The Aga Khan Award for Architecture was established in 1977. Every three years since then, His Highness Aga Khan, the Imam of the Shia Imami Ismaili Muslims, has recognized everyone involved with the process of creating projects that aspire to be architecturally, culturally, and spiritually fabulous. All of this year’s 401 nominees (in accordance with competition rules) hailed from regions that have a strong Muslim presence.
Five winners selected from a shortlist of 19 received their awards this evening at a glamorous ceremony in Doha, Qatar, attended by the Emir of Qatar, Sheikh Hamad bin Khalifa Al Thani, Sheikha Moza bint Nasser, and the Aga Khan. First place went to the Bridge School project by Xiaodong Atelier, which closed the gap between two parts of a village in Xianshi, China, becoming the village’s cultural and spiritual focus.
First place: Bridge School Xiashi, China. By Li Xiaodong Atelier:
“The result is a project that has successfully invigorated the entire community, encapsulating social sustainability through architectural intervention.”
Second Place: Madinat Al-Zahra Museum in Cordoba, Spain. By Sobejano Architects S.L.P., Fuensanto Nieto and Enrique Sobejano.
“A refined and subtle design by the architectural firm Nieto Sobejano, the museum complex blends seamlessly into the site and the surrounding farmland – a series of rectangles composed of walls, patios and plantings which, taken together, seem more like a landscape than a building.”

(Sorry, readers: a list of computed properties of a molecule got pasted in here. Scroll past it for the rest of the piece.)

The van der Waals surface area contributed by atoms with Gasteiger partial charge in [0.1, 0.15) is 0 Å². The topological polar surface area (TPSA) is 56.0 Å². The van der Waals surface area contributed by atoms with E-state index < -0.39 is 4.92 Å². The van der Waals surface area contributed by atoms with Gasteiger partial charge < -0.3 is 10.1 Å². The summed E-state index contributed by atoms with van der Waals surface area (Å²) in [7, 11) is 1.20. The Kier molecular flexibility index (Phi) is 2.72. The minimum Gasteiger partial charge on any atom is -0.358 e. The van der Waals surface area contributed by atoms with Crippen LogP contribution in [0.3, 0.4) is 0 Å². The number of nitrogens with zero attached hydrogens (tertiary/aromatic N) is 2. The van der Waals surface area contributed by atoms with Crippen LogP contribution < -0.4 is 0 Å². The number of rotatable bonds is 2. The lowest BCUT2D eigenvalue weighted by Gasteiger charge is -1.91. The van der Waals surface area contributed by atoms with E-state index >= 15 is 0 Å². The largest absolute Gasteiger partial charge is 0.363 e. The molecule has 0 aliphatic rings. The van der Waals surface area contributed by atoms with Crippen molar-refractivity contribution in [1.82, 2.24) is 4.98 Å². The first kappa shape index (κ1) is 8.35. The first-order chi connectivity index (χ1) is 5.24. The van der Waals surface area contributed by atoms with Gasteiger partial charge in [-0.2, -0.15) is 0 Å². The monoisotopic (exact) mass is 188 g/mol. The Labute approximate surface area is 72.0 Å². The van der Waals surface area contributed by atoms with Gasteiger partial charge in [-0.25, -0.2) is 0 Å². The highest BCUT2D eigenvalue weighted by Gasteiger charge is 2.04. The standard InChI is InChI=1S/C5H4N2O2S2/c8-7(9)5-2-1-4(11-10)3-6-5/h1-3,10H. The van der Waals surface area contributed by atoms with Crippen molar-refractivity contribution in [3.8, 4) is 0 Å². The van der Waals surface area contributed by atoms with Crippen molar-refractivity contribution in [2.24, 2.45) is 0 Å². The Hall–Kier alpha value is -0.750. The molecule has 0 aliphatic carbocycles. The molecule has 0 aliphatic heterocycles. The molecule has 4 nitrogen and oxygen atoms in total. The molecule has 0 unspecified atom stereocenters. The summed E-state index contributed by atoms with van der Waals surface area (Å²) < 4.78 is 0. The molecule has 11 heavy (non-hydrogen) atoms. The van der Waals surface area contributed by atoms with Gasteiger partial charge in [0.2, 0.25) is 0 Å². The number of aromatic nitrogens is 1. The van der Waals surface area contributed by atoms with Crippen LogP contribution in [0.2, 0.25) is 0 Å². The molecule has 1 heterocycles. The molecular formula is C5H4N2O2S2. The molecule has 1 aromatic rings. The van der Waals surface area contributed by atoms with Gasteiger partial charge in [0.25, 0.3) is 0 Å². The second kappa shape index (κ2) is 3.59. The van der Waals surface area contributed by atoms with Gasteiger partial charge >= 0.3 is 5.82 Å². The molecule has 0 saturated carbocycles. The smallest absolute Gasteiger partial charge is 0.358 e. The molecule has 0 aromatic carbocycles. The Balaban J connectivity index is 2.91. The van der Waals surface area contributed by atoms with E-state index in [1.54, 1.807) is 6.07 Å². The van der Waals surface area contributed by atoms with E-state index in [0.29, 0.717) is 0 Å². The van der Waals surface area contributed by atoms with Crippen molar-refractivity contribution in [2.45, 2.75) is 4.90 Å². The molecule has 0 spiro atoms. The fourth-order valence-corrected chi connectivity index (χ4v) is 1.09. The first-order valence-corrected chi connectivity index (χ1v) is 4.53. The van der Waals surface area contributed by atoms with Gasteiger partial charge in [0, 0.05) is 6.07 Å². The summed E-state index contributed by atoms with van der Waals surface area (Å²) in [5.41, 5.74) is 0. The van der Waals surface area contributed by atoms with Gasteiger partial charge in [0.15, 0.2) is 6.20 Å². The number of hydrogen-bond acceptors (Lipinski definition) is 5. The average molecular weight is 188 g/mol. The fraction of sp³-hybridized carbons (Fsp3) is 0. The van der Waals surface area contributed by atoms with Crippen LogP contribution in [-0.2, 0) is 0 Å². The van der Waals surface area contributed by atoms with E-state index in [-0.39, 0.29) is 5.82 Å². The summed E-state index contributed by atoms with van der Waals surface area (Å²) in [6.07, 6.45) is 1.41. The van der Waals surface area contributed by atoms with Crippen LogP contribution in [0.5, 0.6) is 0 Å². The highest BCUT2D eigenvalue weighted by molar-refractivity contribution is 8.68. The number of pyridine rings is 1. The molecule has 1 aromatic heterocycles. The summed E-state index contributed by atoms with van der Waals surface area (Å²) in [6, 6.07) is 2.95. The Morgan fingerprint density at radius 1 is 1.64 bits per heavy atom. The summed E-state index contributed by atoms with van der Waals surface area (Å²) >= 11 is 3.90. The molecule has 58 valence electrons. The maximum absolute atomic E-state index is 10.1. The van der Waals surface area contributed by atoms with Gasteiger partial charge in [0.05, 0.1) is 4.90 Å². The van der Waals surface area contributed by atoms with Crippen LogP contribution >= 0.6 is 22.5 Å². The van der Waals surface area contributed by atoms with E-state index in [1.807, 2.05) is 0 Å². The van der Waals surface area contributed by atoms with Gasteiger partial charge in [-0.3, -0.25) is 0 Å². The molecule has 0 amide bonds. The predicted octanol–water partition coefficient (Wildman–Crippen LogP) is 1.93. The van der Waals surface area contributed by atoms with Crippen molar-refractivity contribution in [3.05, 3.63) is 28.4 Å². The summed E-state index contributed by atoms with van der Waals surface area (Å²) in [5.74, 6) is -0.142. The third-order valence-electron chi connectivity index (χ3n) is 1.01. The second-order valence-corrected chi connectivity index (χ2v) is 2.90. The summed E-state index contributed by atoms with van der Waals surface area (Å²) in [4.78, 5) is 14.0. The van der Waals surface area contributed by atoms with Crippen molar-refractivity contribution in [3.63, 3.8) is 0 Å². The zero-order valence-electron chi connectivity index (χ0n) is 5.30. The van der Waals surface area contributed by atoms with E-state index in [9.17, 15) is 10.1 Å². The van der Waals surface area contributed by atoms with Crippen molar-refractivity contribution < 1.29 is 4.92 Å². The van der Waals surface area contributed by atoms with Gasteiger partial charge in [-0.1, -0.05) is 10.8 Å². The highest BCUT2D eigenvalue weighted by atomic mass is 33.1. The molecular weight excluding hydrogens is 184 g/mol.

Third Place: Ipekyol Textile Factory in Edirne, Turkey. By Emre Arolat Architects.
“The glazed southern facade, five internal courtyards, as well as gardens and light wells give each user access to natural light and views of nature, and the spaces also provide recreational areas for the workers.”
Fourth Place: Wadi Hanifa Wetlands in Riyadh, Saudi Arabia. By Moriyama and Teshima Planners Limited/Buro Happold.
“In an effort to redress the balance between the resources of the wadi and the people living around it, the Arriyadh Development Authority has implemented a comprehensive development strategy, a programme of works that aims to restore and develop Wadi Hanifa as an environmental, recreational and tourism resource.”
Fifth Place: Revitalization of the recent heritage of Tunis, Tunisia (an urban revitalization effort that restored public spaces and landmark buildings.) By Association de Sauvegarde de la Medina de Tunis.
“The urban revitalisation plan, devised and spearheaded by the Association de Sauvegarde de la Médina de Tunis (ASM), has restructured the public spaces of the area around Avenue Bourguiba and Avenue de France and made them chiefly pedestrian.”
For more information about winners and shortlisted projects, please visit the official website for the Aga Khan Award for Architecture website.
All images courtesy of AGAA
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